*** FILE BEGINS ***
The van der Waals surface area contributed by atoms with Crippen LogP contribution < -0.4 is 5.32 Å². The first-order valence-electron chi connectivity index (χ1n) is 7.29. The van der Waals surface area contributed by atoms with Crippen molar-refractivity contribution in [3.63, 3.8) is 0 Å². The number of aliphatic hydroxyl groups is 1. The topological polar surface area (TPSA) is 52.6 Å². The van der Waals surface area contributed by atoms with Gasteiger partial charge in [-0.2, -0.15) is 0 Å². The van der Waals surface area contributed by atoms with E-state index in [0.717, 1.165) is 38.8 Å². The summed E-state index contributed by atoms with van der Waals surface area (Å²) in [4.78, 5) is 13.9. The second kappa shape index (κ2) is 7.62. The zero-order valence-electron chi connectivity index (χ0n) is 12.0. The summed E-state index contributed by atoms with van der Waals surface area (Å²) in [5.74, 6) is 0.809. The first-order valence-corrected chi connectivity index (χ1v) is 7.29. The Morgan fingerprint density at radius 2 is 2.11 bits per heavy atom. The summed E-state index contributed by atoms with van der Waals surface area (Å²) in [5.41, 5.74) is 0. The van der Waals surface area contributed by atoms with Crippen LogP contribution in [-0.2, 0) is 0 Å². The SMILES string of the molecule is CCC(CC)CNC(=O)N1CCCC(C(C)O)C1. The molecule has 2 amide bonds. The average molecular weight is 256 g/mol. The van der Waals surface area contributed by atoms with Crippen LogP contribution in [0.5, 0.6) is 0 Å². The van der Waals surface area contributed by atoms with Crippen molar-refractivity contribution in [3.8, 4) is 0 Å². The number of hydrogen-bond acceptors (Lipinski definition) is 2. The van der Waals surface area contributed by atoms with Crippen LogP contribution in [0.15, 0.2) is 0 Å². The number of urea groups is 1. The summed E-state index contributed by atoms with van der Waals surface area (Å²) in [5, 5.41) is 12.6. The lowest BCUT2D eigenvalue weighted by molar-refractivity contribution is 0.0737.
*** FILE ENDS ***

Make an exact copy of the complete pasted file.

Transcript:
The van der Waals surface area contributed by atoms with Crippen LogP contribution < -0.4 is 5.32 Å². The first-order valence-electron chi connectivity index (χ1n) is 7.29. The van der Waals surface area contributed by atoms with Crippen molar-refractivity contribution in [3.63, 3.8) is 0 Å². The number of aliphatic hydroxyl groups is 1. The topological polar surface area (TPSA) is 52.6 Å². The van der Waals surface area contributed by atoms with Gasteiger partial charge in [-0.2, -0.15) is 0 Å². The van der Waals surface area contributed by atoms with E-state index in [0.717, 1.165) is 38.8 Å². The summed E-state index contributed by atoms with van der Waals surface area (Å²) in [4.78, 5) is 13.9. The second kappa shape index (κ2) is 7.62. The zero-order valence-electron chi connectivity index (χ0n) is 12.0. The summed E-state index contributed by atoms with van der Waals surface area (Å²) in [5.74, 6) is 0.809. The first-order valence-corrected chi connectivity index (χ1v) is 7.29. The Morgan fingerprint density at radius 2 is 2.11 bits per heavy atom. The summed E-state index contributed by atoms with van der Waals surface area (Å²) in [5.41, 5.74) is 0. The van der Waals surface area contributed by atoms with Crippen LogP contribution in [-0.2, 0) is 0 Å². The SMILES string of the molecule is CCC(CC)CNC(=O)N1CCCC(C(C)O)C1. The molecule has 2 amide bonds. The average molecular weight is 256 g/mol. The van der Waals surface area contributed by atoms with Crippen LogP contribution in [0.5, 0.6) is 0 Å². The van der Waals surface area contributed by atoms with Crippen molar-refractivity contribution in [3.8, 4) is 0 Å². The number of hydrogen-bond acceptors (Lipinski definition) is 2. The van der Waals surface area contributed by atoms with Crippen LogP contribution in [0.15, 0.2) is 0 Å². The number of urea groups is 1. The summed E-state index contributed by atoms with van der Waals surface area (Å²) in [5, 5.41) is 12.6. The lowest BCUT2D eigenvalue weighted by molar-refractivity contribution is 0.0737.